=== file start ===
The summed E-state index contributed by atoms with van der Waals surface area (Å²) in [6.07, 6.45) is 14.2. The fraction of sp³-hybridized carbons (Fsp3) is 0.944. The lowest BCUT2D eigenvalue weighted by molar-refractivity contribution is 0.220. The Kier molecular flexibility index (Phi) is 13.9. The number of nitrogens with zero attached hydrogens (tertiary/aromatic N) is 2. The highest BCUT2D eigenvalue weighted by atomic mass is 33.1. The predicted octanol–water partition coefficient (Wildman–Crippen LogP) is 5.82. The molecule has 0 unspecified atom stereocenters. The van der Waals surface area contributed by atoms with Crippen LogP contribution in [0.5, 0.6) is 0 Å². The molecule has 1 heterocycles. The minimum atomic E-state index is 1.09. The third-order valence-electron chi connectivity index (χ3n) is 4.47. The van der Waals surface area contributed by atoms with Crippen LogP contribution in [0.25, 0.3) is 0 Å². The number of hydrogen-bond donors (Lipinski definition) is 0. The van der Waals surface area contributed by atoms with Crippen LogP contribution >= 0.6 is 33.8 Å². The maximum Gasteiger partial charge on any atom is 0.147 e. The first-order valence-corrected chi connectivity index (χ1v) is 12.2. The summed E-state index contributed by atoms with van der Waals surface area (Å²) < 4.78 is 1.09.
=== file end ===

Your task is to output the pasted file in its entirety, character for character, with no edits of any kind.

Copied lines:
The summed E-state index contributed by atoms with van der Waals surface area (Å²) in [6.07, 6.45) is 14.2. The fraction of sp³-hybridized carbons (Fsp3) is 0.944. The lowest BCUT2D eigenvalue weighted by molar-refractivity contribution is 0.220. The Kier molecular flexibility index (Phi) is 13.9. The number of nitrogens with zero attached hydrogens (tertiary/aromatic N) is 2. The highest BCUT2D eigenvalue weighted by atomic mass is 33.1. The predicted octanol–water partition coefficient (Wildman–Crippen LogP) is 5.82. The molecule has 0 unspecified atom stereocenters. The van der Waals surface area contributed by atoms with Crippen LogP contribution in [0.5, 0.6) is 0 Å². The molecule has 1 heterocycles. The minimum atomic E-state index is 1.09. The third-order valence-electron chi connectivity index (χ3n) is 4.47. The van der Waals surface area contributed by atoms with Crippen LogP contribution in [0.25, 0.3) is 0 Å². The number of hydrogen-bond donors (Lipinski definition) is 0. The van der Waals surface area contributed by atoms with Crippen LogP contribution >= 0.6 is 33.8 Å². The maximum Gasteiger partial charge on any atom is 0.147 e. The first-order valence-corrected chi connectivity index (χ1v) is 12.2. The summed E-state index contributed by atoms with van der Waals surface area (Å²) < 4.78 is 1.09.